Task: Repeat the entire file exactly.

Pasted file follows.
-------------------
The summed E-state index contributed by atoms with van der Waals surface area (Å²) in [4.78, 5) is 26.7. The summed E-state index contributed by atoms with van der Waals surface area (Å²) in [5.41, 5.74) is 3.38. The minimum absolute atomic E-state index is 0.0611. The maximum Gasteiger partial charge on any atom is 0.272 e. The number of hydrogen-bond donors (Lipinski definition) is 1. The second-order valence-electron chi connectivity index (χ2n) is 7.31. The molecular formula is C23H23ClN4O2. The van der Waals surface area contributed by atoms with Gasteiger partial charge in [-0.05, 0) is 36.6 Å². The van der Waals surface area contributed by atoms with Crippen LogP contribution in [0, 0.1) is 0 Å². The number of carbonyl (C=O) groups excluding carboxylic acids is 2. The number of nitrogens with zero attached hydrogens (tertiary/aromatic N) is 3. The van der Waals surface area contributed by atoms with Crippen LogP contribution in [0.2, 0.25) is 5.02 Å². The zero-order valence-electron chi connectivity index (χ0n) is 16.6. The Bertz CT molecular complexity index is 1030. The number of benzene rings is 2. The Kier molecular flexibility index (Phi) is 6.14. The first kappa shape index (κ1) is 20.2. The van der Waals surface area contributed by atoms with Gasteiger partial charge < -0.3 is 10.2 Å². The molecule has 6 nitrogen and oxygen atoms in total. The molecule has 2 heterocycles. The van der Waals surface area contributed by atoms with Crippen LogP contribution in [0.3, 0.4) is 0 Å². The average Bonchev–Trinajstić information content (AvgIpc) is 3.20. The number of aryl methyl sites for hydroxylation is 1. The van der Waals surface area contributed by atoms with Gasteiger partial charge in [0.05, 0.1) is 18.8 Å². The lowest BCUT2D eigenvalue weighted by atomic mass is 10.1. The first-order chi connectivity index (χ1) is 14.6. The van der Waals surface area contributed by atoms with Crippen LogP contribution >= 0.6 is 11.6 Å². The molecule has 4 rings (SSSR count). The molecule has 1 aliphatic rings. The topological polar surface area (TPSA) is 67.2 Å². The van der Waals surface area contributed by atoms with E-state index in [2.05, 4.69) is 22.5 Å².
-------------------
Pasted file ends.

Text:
The summed E-state index contributed by atoms with van der Waals surface area (Å²) in [4.78, 5) is 26.7. The summed E-state index contributed by atoms with van der Waals surface area (Å²) in [5.41, 5.74) is 3.38. The minimum absolute atomic E-state index is 0.0611. The maximum Gasteiger partial charge on any atom is 0.272 e. The number of hydrogen-bond donors (Lipinski definition) is 1. The second-order valence-electron chi connectivity index (χ2n) is 7.31. The molecular formula is C23H23ClN4O2. The van der Waals surface area contributed by atoms with Gasteiger partial charge in [-0.05, 0) is 36.6 Å². The van der Waals surface area contributed by atoms with Crippen LogP contribution in [0, 0.1) is 0 Å². The number of carbonyl (C=O) groups excluding carboxylic acids is 2. The number of nitrogens with zero attached hydrogens (tertiary/aromatic N) is 3. The van der Waals surface area contributed by atoms with Crippen LogP contribution in [0.2, 0.25) is 5.02 Å². The zero-order valence-electron chi connectivity index (χ0n) is 16.6. The Bertz CT molecular complexity index is 1030. The number of benzene rings is 2. The Kier molecular flexibility index (Phi) is 6.14. The first kappa shape index (κ1) is 20.2. The van der Waals surface area contributed by atoms with Gasteiger partial charge < -0.3 is 10.2 Å². The molecule has 6 nitrogen and oxygen atoms in total. The molecule has 2 heterocycles. The van der Waals surface area contributed by atoms with Crippen LogP contribution in [0.3, 0.4) is 0 Å². The average Bonchev–Trinajstić information content (AvgIpc) is 3.20. The number of aryl methyl sites for hydroxylation is 1. The van der Waals surface area contributed by atoms with Gasteiger partial charge in [0.05, 0.1) is 18.8 Å². The lowest BCUT2D eigenvalue weighted by atomic mass is 10.1. The first-order chi connectivity index (χ1) is 14.6. The van der Waals surface area contributed by atoms with Crippen LogP contribution >= 0.6 is 11.6 Å². The molecule has 4 rings (SSSR count). The molecule has 1 aliphatic rings. The topological polar surface area (TPSA) is 67.2 Å². The van der Waals surface area contributed by atoms with E-state index in [2.05, 4.69) is 22.5 Å².